by Catriona Mills

Articles in “Books”

Lessons I Have Learned From Reading Various Teen Romances

Posted 24 October 2009 in by Catriona

1. If you don’t want to pressure your girlfriend to sleep with you, but you also know you’re (cliche alert!) “not willing to wait forever,” you probably shouldn’t be dating a fourteen-year-old girl when you’re in college.

Seriously.

Keep the May-December romances for when you’ve reached a commensurate degree of sexual and social maturity, okay? It’s just common sense.

2. If your immortal boyfriend says he’s loved you through all your various life cycles even though you’ve never managed to consummate your relationship, and he’s therefore willing to wait forever for you to be ready, you have about half a book before he

  • tries to take your pants off.
  • becomes really irritated with you and starts disappearing for long stretches of time
  • drinks your best friend’s blood
  • flirts with the school bully
  • wipes your memory
  • all of the above.

3. The important lesson to take from Madeleine L’Engle’s A Wrinkle in Time is that Meg Murry definitely had boobs. Because, after all, she already had glasses and braces, right? So no benevolent deity would also make her flat-chested, okay? That would just be mean.

4. If you say you’re a feminist, there’s nothing to stop you also fantasising about literally being your boyfriend’s property, including wanting to wear a bracelet engraved with “Property of [Boyfriend’s Name]” and justifying this by saying that it’s just like the fact that your cat’s collar has your name on it.

5. As a corollary to the above, the statement “I’m a feminist, right?” is so powerful that you only need to say it once every two or maybe three books to completely negate any unpleasant after-effects of statements such as the above.

6. That cute boy you just met? Chances are he’s either

  • your brother
  • immortally bound to his actual sister, so he has to marry her eventually. Even though she’s his sister.

7. If you’re fifteen and you haven’t started your menstrual cycle or, in fact, ever seen your own blood, even after injuries, you really should think about that. Sure, we don’t expect you to realise you’re a fairy, but you know you’re not a competitive gymnast. And you didn’t know anything was odd? Seriously?

8. Wherever there’s one cute boy, there’s always another one. It’s just a fact of life. Sure, one of them’s probably a vampire or a fairy or something, but you’ll just have to deal with that, because love triangles are inevitable.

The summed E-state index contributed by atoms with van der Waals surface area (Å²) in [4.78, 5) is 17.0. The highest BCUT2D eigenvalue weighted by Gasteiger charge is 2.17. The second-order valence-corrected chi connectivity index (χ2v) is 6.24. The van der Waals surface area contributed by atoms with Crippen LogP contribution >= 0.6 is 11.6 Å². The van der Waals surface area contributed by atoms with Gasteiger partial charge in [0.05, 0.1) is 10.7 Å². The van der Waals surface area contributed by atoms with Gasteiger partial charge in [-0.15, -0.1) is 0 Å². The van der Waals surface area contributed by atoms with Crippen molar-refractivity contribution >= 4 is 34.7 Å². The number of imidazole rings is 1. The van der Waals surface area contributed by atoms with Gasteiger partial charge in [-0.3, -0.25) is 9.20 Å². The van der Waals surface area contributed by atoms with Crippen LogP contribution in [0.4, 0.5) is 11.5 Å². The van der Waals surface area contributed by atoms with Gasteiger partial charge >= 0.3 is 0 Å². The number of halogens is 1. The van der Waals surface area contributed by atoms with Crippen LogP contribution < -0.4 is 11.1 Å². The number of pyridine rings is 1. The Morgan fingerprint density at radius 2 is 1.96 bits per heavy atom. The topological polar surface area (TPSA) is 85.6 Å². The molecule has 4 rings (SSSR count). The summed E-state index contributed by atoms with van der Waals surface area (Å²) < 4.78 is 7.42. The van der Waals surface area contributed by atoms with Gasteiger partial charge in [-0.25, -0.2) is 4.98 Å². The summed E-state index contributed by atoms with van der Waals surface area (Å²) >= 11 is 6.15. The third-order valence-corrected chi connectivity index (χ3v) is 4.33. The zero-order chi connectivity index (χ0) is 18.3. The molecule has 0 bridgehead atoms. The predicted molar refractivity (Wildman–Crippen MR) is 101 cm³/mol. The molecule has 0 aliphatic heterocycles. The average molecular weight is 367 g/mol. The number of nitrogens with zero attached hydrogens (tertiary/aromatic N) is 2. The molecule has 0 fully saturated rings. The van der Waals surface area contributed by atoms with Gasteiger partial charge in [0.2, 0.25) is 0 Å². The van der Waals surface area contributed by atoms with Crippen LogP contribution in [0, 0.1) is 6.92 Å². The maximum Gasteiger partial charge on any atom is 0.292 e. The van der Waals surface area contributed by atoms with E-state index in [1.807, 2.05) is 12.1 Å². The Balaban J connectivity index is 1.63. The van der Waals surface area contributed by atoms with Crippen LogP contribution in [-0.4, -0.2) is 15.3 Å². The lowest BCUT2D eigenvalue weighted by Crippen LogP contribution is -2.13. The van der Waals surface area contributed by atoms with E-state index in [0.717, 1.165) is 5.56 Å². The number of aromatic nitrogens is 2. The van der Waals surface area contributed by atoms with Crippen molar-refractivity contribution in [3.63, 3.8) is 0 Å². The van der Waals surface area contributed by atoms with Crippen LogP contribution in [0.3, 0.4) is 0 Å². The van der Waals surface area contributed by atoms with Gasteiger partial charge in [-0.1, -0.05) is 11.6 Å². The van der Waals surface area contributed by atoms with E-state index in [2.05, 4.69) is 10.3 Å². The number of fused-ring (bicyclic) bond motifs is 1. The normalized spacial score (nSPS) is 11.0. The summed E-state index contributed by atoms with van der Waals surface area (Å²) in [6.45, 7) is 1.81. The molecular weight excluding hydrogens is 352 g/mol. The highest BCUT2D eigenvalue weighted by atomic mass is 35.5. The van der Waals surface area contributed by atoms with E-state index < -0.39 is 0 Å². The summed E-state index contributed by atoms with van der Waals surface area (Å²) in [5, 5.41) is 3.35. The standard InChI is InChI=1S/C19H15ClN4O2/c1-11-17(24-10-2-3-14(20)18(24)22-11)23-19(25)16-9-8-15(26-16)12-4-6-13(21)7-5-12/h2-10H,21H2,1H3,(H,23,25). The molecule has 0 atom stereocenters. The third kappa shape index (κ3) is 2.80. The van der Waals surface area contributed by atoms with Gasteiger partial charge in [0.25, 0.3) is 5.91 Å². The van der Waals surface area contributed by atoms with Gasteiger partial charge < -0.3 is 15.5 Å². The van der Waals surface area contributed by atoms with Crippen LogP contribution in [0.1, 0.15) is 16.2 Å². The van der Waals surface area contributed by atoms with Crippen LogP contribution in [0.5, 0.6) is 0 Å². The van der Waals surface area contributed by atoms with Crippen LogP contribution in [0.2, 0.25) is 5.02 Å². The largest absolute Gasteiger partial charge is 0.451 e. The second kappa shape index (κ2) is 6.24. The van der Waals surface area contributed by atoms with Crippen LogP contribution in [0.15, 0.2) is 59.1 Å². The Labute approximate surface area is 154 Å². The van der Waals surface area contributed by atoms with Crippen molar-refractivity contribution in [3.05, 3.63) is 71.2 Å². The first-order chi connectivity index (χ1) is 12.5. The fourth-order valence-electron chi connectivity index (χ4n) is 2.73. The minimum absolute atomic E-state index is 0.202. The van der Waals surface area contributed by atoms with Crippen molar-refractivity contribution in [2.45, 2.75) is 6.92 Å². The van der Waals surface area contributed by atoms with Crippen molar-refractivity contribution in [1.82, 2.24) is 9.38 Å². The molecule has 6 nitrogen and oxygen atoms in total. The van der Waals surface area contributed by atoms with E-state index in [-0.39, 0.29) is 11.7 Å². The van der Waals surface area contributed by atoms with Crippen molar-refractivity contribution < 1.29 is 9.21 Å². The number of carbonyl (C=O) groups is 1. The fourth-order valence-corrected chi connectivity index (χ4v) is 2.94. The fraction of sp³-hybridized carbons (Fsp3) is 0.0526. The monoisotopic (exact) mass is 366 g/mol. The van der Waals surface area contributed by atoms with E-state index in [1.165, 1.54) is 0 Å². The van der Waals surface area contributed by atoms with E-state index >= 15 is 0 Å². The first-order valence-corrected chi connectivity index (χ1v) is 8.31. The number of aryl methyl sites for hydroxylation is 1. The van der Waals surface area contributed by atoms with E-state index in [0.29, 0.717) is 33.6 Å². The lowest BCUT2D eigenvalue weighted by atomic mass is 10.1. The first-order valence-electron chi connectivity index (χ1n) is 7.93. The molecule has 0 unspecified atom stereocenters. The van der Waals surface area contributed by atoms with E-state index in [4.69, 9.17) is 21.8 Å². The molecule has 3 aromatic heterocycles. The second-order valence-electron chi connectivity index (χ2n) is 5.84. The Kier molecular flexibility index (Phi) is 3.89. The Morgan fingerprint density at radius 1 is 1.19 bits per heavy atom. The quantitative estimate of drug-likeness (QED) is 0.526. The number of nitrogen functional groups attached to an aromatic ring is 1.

Apparently.

9. Interspecies dating is no more complicated for teenage girls than it would be for a tiger who happened to meet a rather attractive lion. Trust me on this. Just don’t wonder whether your children will be sterile, because that’s not something that’s usually covered by the literature.

10. Boys like girls who have some kind of quirk. So if you’re not a fairy, or able to see fairies, or a vampire, or the spitting image of a vampire’s long-lost love, or, at a pinch, a Catholic schoolgirl, you’re just going to have to get a tattoo.

Books In Their Natural Environment, Part Two

Posted 20 October 2009 in by Catriona

The Books of the Circulating Library

Posted 4 October 2009 in by Catriona

I’ve mentioned before my struggles with Delicious Library 2, and my belief that, while it’s a wonderful invention, adding my back catalogue to it might actually kill me.

(Okay, I may not have phrased it quite that way, but I was thinking it.)

So this brings me to the new link I’ve added to my blogroll over there to your right: a slightly inaccurate link, since it’s not a blog, at all. It’s my library, which I’ve uploaded to space on the Internet.

Partly, I’m looking for a way to catalogue my books offline (though, having cleverly downloaded the app. before Amazon removed the rights to their catalogue for mobile apps, for reasons best known only to themselves, I do also have a copy of the catalogue on my iPhone).

Partly, though, it’s because this is, after all, the Circulating Library. I talk about my books here. I even fetishise my books here (and, honestly, everywhere else).

And linking to this catalogue means you can take a wander along my shelves, if you so wish.

The application does set the books out on shelves, so it feels as much like browsing a library as you can get on the Internet.

The application generates a primary shelf, which includes (in alphabetical order by author) every book you enter, and then allows you to create sub-shelves by author, genre, or any other category that helps you make sense of the chaos. When you’re dealing with a large number of books, the sub-shelves help keep the system saner than it often is in real life: they contain everything that’s on the primary shelf, but in small, easily digestible packets.

I chose only to publish my sub-shelves. I store some items on multiple shelves, so, for example, vampire boarding-school stories turn up under “Children’s Fantasy and Science Fiction” and “Girls’ School Stories,” just so I can always be sure of finding them. And some categories are under-represented, so far—like “Art”—because I haven’t made my way around to the bookcase on which they’re stored yet.

These 1800 books are not a complete record of all the books I own: it’s a library catalogue in progress.

Feel free to browse.

Books In Their Natural Environment

Posted 3 October 2009 in by Catriona

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